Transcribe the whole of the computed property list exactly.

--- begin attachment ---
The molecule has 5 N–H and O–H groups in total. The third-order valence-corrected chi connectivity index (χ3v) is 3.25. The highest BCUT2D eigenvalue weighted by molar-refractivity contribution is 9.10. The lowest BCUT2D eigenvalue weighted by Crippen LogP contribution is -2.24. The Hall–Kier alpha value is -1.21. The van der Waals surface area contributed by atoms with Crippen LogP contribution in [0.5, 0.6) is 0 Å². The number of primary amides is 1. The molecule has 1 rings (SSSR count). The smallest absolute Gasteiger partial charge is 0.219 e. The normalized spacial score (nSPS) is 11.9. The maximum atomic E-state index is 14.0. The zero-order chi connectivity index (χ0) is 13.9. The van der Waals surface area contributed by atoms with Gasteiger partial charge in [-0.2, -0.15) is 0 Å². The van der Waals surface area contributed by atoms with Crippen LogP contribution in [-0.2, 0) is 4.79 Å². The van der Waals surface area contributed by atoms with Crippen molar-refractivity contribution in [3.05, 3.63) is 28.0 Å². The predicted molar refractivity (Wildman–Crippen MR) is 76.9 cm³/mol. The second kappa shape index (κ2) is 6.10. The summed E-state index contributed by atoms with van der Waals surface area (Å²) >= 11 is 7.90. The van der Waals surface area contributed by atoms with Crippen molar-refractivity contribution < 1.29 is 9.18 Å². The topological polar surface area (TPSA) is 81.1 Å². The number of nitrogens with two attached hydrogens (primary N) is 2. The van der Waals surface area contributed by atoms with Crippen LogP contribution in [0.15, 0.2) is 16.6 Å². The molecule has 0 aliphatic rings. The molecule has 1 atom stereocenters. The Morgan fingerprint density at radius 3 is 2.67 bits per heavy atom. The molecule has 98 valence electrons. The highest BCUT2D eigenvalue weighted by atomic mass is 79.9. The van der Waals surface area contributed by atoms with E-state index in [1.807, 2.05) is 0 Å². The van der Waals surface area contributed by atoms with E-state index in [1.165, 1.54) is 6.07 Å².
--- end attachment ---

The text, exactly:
The molecule has 5 N–H and O–H groups in total. The third-order valence-corrected chi connectivity index (χ3v) is 3.25. The highest BCUT2D eigenvalue weighted by molar-refractivity contribution is 9.10. The lowest BCUT2D eigenvalue weighted by Crippen LogP contribution is -2.24. The Hall–Kier alpha value is -1.21. The van der Waals surface area contributed by atoms with Crippen LogP contribution in [0.5, 0.6) is 0 Å². The number of primary amides is 1. The molecule has 1 rings (SSSR count). The smallest absolute Gasteiger partial charge is 0.219 e. The normalized spacial score (nSPS) is 11.9. The maximum atomic E-state index is 14.0. The zero-order chi connectivity index (χ0) is 13.9. The van der Waals surface area contributed by atoms with Gasteiger partial charge in [-0.2, -0.15) is 0 Å². The van der Waals surface area contributed by atoms with Crippen LogP contribution in [-0.2, 0) is 4.79 Å². The van der Waals surface area contributed by atoms with Crippen molar-refractivity contribution in [3.05, 3.63) is 28.0 Å². The predicted molar refractivity (Wildman–Crippen MR) is 76.9 cm³/mol. The second kappa shape index (κ2) is 6.10. The summed E-state index contributed by atoms with van der Waals surface area (Å²) >= 11 is 7.90. The van der Waals surface area contributed by atoms with Crippen molar-refractivity contribution < 1.29 is 9.18 Å². The topological polar surface area (TPSA) is 81.1 Å². The number of nitrogens with two attached hydrogens (primary N) is 2. The van der Waals surface area contributed by atoms with Crippen LogP contribution in [0.15, 0.2) is 16.6 Å². The molecule has 0 aliphatic rings. The molecule has 1 atom stereocenters. The Morgan fingerprint density at radius 3 is 2.67 bits per heavy atom. The molecule has 98 valence electrons. The highest BCUT2D eigenvalue weighted by atomic mass is 79.9. The van der Waals surface area contributed by atoms with E-state index in [1.807, 2.05) is 0 Å². The van der Waals surface area contributed by atoms with E-state index in [1.165, 1.54) is 6.07 Å².